Mark Zuckerberg doesn’t want Facebook to be among a group of apps on your device; he wants it to be the only one. Instead of a traditional lock/home screen, Zuckerberg has created an experience that rewires how you and I use a phone. This isn’t about apps, or even necessarily about basic calling functionality. Home is about the people you care about most, all the time, everywhere. If you’re not a diehard Facebook user, Home is most definitely not for you.
What Facebook Home does is basically hide the traditional phone experience in favor of a full screen social networking onslaught. Rather than tapping through folders and consciously deciding to check your News Feed, Home is already there, big and beautiful, inescapable. No more widgets, clocks, calendars and any other concoction of Android features you’re used to. What you get is updates from friends and family, holding your phone hostage—that’s it.
It’s fresh, and daring and breathes new life into a social experience that’s slowly reaching its zenith. Home wants your addictive smartphone habits to focus solely on Facebook, putting calling, browsing, and everything else as secondary features—an important facet of Home. Close your eyes, imagine Mark Zuckerberg’s big blue face, and relinquish control of your device over to Facebook rule.
What It’s Like
Home is about as simple as app experiences get. Enter your credentials, and you capitulate to Zuckerberg’s command. Your phone’s background is now your friend’s cover photo, or a picture of something they did while on vacation. The full screen, away from confusing settings and app grids and search bars. Now, your News Feed’s top posts are elegantly cleaned up into what’s known as the Cover Feed—only one story at a time, full screen, instead of a smattering of info all at once.
As a populace, we’ve developed an instinct to check our phones even when we don’t have notifications. Maybe it’s to check a website, or to stare at a map. With Facebook Home, Zuckerberg wants to capitalize on our addictive habits and put the social network front and center. It’s impressively (infuriatingly) clever, especially when you consider ads will one day be the first thing you see when you wake your phone up. It reminds me Amazon’s ad or ad-free products. But you have no choice.
Instead of confined spaces with friend requests and settings and menus in more menus, Home’s full screen ethos is a mesmerizing experience. Something that wasn’t so interesting before is suddenly, maybe, kind of cool now in its own Home sort of way—big and bright and unable to be ignored.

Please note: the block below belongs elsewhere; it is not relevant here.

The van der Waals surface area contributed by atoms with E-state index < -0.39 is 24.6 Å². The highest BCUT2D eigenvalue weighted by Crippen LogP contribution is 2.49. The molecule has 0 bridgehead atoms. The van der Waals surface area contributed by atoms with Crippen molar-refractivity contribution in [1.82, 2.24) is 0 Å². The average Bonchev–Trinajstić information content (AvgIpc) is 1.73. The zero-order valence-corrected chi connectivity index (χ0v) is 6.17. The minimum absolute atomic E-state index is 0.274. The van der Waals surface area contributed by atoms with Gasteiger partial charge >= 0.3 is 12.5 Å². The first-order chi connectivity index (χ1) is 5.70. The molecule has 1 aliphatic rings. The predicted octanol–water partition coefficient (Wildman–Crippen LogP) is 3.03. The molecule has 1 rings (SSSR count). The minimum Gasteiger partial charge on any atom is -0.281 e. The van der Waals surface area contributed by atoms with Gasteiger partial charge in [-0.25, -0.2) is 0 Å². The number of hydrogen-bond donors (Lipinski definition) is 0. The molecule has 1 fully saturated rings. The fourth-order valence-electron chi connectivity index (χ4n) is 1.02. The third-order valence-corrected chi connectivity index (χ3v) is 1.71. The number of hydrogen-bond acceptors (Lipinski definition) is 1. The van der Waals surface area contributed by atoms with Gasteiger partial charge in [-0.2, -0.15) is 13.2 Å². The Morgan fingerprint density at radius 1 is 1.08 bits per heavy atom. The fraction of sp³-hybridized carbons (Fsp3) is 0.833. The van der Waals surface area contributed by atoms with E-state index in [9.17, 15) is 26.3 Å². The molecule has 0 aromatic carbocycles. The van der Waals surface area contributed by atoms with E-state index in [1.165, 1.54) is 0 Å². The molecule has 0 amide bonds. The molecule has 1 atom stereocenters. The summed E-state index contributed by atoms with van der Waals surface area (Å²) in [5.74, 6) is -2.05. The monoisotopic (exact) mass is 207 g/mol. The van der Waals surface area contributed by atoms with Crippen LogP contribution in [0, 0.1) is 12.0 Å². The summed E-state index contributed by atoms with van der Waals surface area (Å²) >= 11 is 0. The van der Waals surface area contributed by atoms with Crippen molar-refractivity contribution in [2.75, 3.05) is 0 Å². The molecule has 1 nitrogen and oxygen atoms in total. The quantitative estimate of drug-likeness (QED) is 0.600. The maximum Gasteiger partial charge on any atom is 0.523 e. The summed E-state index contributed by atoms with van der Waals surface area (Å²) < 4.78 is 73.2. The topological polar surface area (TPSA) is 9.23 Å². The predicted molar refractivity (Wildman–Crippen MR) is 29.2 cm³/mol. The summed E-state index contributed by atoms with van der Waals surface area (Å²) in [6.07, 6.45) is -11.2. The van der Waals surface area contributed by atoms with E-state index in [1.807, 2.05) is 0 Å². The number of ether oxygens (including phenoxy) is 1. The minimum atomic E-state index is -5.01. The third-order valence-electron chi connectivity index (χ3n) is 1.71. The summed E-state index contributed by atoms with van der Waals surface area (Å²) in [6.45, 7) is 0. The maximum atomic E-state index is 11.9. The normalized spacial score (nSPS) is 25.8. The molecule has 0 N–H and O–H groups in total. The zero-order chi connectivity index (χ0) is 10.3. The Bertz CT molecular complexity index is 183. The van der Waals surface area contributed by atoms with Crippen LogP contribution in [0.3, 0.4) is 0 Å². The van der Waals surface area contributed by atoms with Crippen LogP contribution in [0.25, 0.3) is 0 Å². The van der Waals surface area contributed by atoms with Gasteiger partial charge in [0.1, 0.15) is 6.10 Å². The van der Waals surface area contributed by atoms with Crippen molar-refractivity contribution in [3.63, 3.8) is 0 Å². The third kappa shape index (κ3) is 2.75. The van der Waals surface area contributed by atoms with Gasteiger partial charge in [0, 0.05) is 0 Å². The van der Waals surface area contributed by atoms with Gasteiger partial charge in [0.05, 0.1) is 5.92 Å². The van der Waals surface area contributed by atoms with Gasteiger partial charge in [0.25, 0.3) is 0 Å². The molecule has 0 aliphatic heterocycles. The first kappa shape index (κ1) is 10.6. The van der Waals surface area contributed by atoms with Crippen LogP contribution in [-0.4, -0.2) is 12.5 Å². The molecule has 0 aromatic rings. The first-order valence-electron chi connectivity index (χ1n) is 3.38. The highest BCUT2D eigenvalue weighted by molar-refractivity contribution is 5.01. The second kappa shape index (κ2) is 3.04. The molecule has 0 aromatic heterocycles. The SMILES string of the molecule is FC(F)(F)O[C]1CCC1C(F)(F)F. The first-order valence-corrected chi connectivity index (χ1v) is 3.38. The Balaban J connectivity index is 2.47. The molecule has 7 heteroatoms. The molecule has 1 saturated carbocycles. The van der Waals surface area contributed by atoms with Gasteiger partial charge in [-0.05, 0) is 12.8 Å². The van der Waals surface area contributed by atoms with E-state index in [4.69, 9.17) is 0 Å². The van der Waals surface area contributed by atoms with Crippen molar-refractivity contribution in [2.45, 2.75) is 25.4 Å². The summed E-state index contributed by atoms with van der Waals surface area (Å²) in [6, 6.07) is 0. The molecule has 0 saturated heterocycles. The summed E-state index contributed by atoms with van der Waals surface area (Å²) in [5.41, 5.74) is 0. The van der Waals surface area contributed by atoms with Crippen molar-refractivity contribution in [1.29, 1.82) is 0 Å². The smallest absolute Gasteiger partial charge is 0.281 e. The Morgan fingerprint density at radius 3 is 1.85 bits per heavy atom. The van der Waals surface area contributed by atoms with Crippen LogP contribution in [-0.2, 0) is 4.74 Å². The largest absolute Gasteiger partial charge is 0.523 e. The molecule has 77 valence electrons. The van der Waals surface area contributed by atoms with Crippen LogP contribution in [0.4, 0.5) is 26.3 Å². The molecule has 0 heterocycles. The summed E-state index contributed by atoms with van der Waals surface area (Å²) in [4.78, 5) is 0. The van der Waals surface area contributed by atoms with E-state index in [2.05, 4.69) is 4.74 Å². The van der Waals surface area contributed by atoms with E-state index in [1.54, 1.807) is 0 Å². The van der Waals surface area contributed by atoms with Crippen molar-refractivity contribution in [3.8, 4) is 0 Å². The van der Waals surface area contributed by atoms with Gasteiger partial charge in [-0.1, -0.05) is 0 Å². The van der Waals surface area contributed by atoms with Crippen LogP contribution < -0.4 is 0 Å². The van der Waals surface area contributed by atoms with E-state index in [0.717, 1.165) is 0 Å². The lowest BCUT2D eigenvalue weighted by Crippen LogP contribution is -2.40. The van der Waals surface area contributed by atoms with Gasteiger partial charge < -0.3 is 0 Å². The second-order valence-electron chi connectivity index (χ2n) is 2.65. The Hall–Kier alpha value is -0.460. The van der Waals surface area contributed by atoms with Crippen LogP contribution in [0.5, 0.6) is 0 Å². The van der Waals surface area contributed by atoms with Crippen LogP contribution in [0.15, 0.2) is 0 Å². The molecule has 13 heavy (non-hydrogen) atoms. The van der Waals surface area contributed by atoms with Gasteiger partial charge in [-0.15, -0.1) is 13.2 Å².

Facebook does hand over a smidgen of control through a tiny bubble profile picture that can be accessed when you’re inside the Cover Feed. Hold down on your own face, and you can hop into Apps, Messenger and the latest app you opened up, acting as a sort of convenient switcher.
Even though Home isn’t necessarily designed around apps, flicking your little profile bubble up will let you access a quick folder of the things you use most. It’s a familiar look, and almost acts as the traditional home screen—except for the fact that there’s an always present Status, Photo and Check-In widget at the top, reminding you that you’re under Facebook’s regime. Swipe left and you’ll see every single app on your phone in an alphabetical grid. Swipe back and you’ll just see your favorites, which you can drag and drop in the order you prefer.
As a phone experience, one we’ve gotten used to over the past several months, the fact that you need to take a few extra steps to access apps might be a pain, but that’s exactly the point of Facebook Home. It’s not about your phone per se, or anything in Google Play. You’re supposed to stay confined in Zuckerberg’s borders, your thoughts firmly focused on looking at the next status update. Phone functions are there, sure, but they’re buried. Know that going in, and embrace it. It probably won’t change.
Jumping into messenger brings up the familiar list menu of your ongoing and previous conversation, where both Facebook and SMS are treated equally. Once a new conversation begins—say you’re browsing the Web—a Chat Head will appear so you can converse straight from where you are. No jumping back into the Messenger application. Contacts are represented by little bubbles—exactly like the one you use to control your phone—which can be tapped on to reveal a conversation pane. Tap on your friend’s avatar bubble and the conversation pane will disappear.
What’s particularly great about Chat Heads is that they overlay onto everything on your phone, from anywhere. If you don’t like your friend’s face sitting at the top right corner you can reposition it anywhere you like on the screen for later, or just get rid of it altogether. It’s slightly distracting and campy, but very convenient, and allows you to see multiple conversations at once, right above any other app you’re in.
The idea is to make conversations more immediate and convenient. And it succeeds to a point. It’s awesome how they are a constant across any app in Android, but they can be a little disruptive, especially when your friend’s face is plastered on top of a Web page you’re looking at. Chat Heads are easily dismissed, however, so I wasn’t overly annoyed by them. And I could just as easily hop into the Messenger app and continue my conversations there (or long-press a conversation to open it into a Chat Head).